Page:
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  • Writer's pictureMark

Dungeons and Dragons

When I was in college I started playing AD&D. At first I wasn’t very good. The game was (probably still is) very complex. The way the rules fit together didn’t seem to make sense.

For instance, in my first game I played a gnome illusionist. That I had to roll a 17 or higher to hit that monster with my staff didn’t seem fair, because the paladin only needed a 12. I told the dungeon master I wanted my illusionist to practice harder so he could get better. Anyone who has played the game understands initial frustration, and knows how silly I was being.

Eventually I got better and better and started running my own game. Even after I was married I used to spend all my free time during a week to prepare for that Saturday game. I wanted things to run as seamlessly as possible so the players would have the best experience I could give them.

I loved that game. I’d study the rules and work hard to maximize my characters (as a player) and know the ins and outs of the adventure (when I was dungeon master) so I could cope with any decision my players made.

Reading the Bible is kind of like that.

I love God, so I want to know as much about Him as I can, and the most reliable source is the Bible. Does it matter if some parts are a dry repetition of something that makes no difference? No. The words are about God and what He’s done so it matters. Does it matter that there’s no lesson for me to learn there? No. It helps me know God.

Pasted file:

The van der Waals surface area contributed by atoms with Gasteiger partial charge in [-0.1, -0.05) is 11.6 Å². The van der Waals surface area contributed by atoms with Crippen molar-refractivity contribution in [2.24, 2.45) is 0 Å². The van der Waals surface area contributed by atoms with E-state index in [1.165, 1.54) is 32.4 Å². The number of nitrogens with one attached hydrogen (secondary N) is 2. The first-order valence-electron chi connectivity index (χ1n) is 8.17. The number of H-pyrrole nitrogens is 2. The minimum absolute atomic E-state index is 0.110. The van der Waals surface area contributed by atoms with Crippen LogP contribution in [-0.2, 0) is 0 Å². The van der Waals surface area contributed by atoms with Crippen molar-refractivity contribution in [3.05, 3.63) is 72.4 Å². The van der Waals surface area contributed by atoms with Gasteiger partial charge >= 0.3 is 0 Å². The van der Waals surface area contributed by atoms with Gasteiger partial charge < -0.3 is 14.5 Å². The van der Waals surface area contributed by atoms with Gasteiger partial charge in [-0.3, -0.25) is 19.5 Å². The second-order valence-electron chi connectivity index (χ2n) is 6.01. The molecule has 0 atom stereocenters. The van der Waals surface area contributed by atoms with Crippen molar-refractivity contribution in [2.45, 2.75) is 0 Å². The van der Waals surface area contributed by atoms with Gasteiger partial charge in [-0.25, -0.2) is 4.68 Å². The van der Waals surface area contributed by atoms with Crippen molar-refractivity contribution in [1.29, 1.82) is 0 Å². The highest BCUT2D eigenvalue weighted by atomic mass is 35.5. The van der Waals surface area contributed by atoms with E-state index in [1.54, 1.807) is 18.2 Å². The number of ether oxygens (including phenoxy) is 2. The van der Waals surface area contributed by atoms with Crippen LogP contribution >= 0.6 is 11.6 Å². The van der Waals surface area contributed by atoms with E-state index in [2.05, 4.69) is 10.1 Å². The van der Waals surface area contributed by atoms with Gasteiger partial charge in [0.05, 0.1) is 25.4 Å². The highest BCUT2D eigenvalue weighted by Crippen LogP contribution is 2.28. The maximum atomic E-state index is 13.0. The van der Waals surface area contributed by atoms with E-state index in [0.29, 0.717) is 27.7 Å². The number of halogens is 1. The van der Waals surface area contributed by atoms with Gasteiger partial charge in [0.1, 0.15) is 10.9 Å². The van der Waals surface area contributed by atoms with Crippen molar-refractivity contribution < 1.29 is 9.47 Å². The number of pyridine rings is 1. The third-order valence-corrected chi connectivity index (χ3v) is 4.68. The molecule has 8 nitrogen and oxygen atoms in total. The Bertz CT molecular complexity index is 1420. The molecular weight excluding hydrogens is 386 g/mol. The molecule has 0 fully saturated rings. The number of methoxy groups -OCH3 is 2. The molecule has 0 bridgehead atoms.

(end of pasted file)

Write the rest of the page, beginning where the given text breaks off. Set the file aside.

Let’s look at it like this: if I offered to give you a thousand dollars to have lunch with me, would you accept? “I’m buying, plus I’ll give you a thousand dollars.” Not many people would turn that down.

How about for a hundred dollars? Maybe you’d still accept if I offered to pay the bill, but there was no extra cash involved. But would you have lunch with me if I insisted you pay? No thousand dollars, not even a hundred, and you’re stuck with the bill.

Probably not, unless you loved spending time with me. Then extend that to you paying me a thousand dollars to have lunch with you, and you’re buying. Make it every day. How about every meal? And spending the whole day with me? THAT is love.

I read the Bible every day because I love God. In Hosea God rips into the Northern Kingdom for seeking help from foreign countries. That indicates they didn’t trust God when He said He’d protect His people. Does that have a lesson for me to learn? Maybe. But primarily it’s learning about God, and what He likes - what He loves.

Like I studied the Dungeon Master’s Guide all those years ago, I study the Bible. God made everything, even the rules - from the quantum fields to the filaments of super-clusters of galaxies.

God is worthy of study. His rules seem to interact in strange ways to us humans. His perspective is different. Learning about Him takes lifetimes.

Once this adventure is over, there’s another on the other side. Unlike D&D, it won’t be over on a single Saturday afternoon.

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